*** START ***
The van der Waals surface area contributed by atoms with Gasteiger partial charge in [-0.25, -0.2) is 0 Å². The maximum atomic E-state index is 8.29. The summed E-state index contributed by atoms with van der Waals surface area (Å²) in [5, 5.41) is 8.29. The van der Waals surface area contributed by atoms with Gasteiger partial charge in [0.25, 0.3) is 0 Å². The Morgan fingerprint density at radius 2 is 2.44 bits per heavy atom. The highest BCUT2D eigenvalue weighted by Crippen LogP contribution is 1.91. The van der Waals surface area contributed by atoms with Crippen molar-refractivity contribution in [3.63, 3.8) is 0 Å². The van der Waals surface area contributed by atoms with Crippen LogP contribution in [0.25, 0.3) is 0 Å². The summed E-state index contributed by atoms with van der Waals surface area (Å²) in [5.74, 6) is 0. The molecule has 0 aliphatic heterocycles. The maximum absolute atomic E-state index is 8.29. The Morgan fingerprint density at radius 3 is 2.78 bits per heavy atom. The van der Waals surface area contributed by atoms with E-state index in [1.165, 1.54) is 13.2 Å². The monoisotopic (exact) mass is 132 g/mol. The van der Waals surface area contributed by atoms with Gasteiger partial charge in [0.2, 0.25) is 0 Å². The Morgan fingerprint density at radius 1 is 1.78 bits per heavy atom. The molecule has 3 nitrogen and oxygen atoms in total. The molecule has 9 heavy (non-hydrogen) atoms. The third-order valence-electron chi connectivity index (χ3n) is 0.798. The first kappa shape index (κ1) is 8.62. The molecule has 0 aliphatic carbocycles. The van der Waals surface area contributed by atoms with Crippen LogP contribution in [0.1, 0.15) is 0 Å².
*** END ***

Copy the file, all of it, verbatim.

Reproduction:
The van der Waals surface area contributed by atoms with Gasteiger partial charge in [-0.25, -0.2) is 0 Å². The maximum atomic E-state index is 8.29. The summed E-state index contributed by atoms with van der Waals surface area (Å²) in [5, 5.41) is 8.29. The van der Waals surface area contributed by atoms with Gasteiger partial charge in [0.25, 0.3) is 0 Å². The Morgan fingerprint density at radius 2 is 2.44 bits per heavy atom. The highest BCUT2D eigenvalue weighted by Crippen LogP contribution is 1.91. The van der Waals surface area contributed by atoms with Crippen molar-refractivity contribution in [3.63, 3.8) is 0 Å². The van der Waals surface area contributed by atoms with Crippen LogP contribution in [0.25, 0.3) is 0 Å². The summed E-state index contributed by atoms with van der Waals surface area (Å²) in [5.74, 6) is 0. The molecule has 0 aliphatic heterocycles. The maximum absolute atomic E-state index is 8.29. The Morgan fingerprint density at radius 3 is 2.78 bits per heavy atom. The van der Waals surface area contributed by atoms with E-state index in [1.165, 1.54) is 13.2 Å². The monoisotopic (exact) mass is 132 g/mol. The van der Waals surface area contributed by atoms with Gasteiger partial charge in [0.2, 0.25) is 0 Å². The Morgan fingerprint density at radius 1 is 1.78 bits per heavy atom. The molecule has 3 nitrogen and oxygen atoms in total. The molecule has 9 heavy (non-hydrogen) atoms. The third-order valence-electron chi connectivity index (χ3n) is 0.798. The first kappa shape index (κ1) is 8.62. The molecule has 0 aliphatic carbocycles. The van der Waals surface area contributed by atoms with Crippen LogP contribution in [0.1, 0.15) is 0 Å².